Northfield and Emery Roads
North Randall, Ohio

Hailed as the largest enclosed shopping center in the Buckeye State -let alone the planet- upon its completion, Greater Cleveland's RANDALL PARK MALL experienced a dramatic rise and fall over its 38-year existence.

In the early 1970s, things had looked really rosy. Youngstown's Edward J. DeBartolo proposed a gargantuan retail center for the small Cleveland suburb of North Randall. The super-sized center was to occupy a 117 acre plot, located 15 miles southeast of Cleveland's Public Square.

The parcel had been utilized for the Randall Park Race Track, a horse racing facility, between 1908-1935 and 1939-1968. Mr. DeBartolo had purchased the land in 1961. His "City within a City" was to be the nucleus of a grand development, which was to include three apartment buildings, two office towers and a performing arts center...none of which ever saw fruition.

What did come to pass was a 1.5 million square foot, bi-level shopping center. The 175 million dollar complex, designed by DeBartolo's brother Frank, was anchored by a 2-level (285,700 square foot) Sears, 2-level (207,000 square foot) J. C. Penney, 2-level (176,300 square foot), Cleveland-based May Company Ohio, 2-level (170,000 square foot), Cleveland-based Higbee's and 3-level (201,000 square foot), Pittsburgh-based Joseph Horne Company.

A potential sixth anchor, promoted by DeBartolo as a Cleveland-based Halle's ["Hal-eez"], was never built. In fact, the department store chain had only briefly entertained the notion of locating at RANDALL PARK MALL.

The mall's official grand opening, officiated by actress Dina Merrill, was held August 11, 1976. The gigantic shopping center featured two separate stores for Fanny Farmer Candies, Thom McAn Shoes, Hot Sam Pretzels and the Fun-N-Games arcade.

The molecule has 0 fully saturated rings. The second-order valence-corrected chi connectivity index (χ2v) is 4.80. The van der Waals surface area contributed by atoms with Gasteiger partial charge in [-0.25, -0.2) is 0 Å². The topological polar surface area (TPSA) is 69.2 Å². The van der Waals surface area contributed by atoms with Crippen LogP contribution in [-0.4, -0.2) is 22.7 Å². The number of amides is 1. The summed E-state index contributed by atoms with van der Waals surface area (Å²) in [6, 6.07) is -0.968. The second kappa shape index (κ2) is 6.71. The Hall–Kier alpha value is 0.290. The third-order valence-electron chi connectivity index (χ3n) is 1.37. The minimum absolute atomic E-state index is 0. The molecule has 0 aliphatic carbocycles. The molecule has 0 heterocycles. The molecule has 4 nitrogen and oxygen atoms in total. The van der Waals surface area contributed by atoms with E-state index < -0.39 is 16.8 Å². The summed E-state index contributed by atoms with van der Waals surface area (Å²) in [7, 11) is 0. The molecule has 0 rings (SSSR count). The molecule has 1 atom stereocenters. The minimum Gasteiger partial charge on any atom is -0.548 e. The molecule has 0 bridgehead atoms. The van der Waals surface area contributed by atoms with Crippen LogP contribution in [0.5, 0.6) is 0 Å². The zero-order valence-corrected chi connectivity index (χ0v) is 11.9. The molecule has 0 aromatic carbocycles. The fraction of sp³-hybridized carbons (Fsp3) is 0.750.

Among the one hundred and fifty-two charter tenants were Petrie's ladies' wear, Camelot Music, Things Remembered, World Bazaar, Toyco, Diamond's men's & boy's wear and J. Riggings. The General Cinema Corporation Randall Park Cinema I-II-III also opened for business as part of the official dedication.

The primary competitor of RANDALL PARK MALL was SOUTHGATE CENTER (1955) {.9 mile south, in Maple Heights} which lost two of its anchor stores to the newer retail complex. Eventually, the tide turned and a greatly-expanded SOUTHGATE USA put the hurt on its retail adversary. Additional competition was provided by BEACHWOOD PLACE {4.7 miles northeast, in Beachwood}, which was completed in 1978.

RANDALL PARK MALL was enormously successful during its early years. Things had started to change by the mid-1980s. The facility became notorious for car thefts, muggings and gangland violence. Shoppers began to stay away in droves.

The first anchor alterations transpired in the early 1990s. Horne's closed in July 1992, with its upper level re-opening as a Burlington Coat Factory. Higbee's was rebranded by Dillard's in August of the same year. In January 1993, The May Company store became a Pittsburgh-based Kaufmann's. October 1998 brought the downsizing of J.C. Penney into an Outlet Store.